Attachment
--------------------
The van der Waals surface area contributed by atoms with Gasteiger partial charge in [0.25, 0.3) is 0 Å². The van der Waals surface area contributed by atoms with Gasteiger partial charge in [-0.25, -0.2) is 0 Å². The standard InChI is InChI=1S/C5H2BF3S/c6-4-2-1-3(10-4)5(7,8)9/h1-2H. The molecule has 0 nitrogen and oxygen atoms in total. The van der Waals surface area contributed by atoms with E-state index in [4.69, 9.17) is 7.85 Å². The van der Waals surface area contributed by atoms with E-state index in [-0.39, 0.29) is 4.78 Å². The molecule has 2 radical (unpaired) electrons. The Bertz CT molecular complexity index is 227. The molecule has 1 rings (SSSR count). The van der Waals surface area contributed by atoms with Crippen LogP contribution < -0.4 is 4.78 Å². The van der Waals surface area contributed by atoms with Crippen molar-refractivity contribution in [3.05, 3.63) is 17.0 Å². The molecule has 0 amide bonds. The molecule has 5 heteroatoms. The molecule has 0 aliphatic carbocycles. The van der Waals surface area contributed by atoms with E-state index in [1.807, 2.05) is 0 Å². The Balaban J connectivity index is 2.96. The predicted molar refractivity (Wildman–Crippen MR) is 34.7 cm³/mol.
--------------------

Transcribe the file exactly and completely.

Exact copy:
The van der Waals surface area contributed by atoms with Gasteiger partial charge in [0.25, 0.3) is 0 Å². The van der Waals surface area contributed by atoms with Gasteiger partial charge in [-0.25, -0.2) is 0 Å². The standard InChI is InChI=1S/C5H2BF3S/c6-4-2-1-3(10-4)5(7,8)9/h1-2H. The molecule has 0 nitrogen and oxygen atoms in total. The van der Waals surface area contributed by atoms with E-state index in [4.69, 9.17) is 7.85 Å². The van der Waals surface area contributed by atoms with E-state index in [-0.39, 0.29) is 4.78 Å². The molecule has 2 radical (unpaired) electrons. The Bertz CT molecular complexity index is 227. The molecule has 1 rings (SSSR count). The van der Waals surface area contributed by atoms with Crippen LogP contribution < -0.4 is 4.78 Å². The van der Waals surface area contributed by atoms with Crippen molar-refractivity contribution in [3.05, 3.63) is 17.0 Å². The molecule has 0 amide bonds. The molecule has 5 heteroatoms. The molecule has 0 aliphatic carbocycles. The van der Waals surface area contributed by atoms with E-state index in [1.807, 2.05) is 0 Å². The Balaban J connectivity index is 2.96. The predicted molar refractivity (Wildman–Crippen MR) is 34.7 cm³/mol.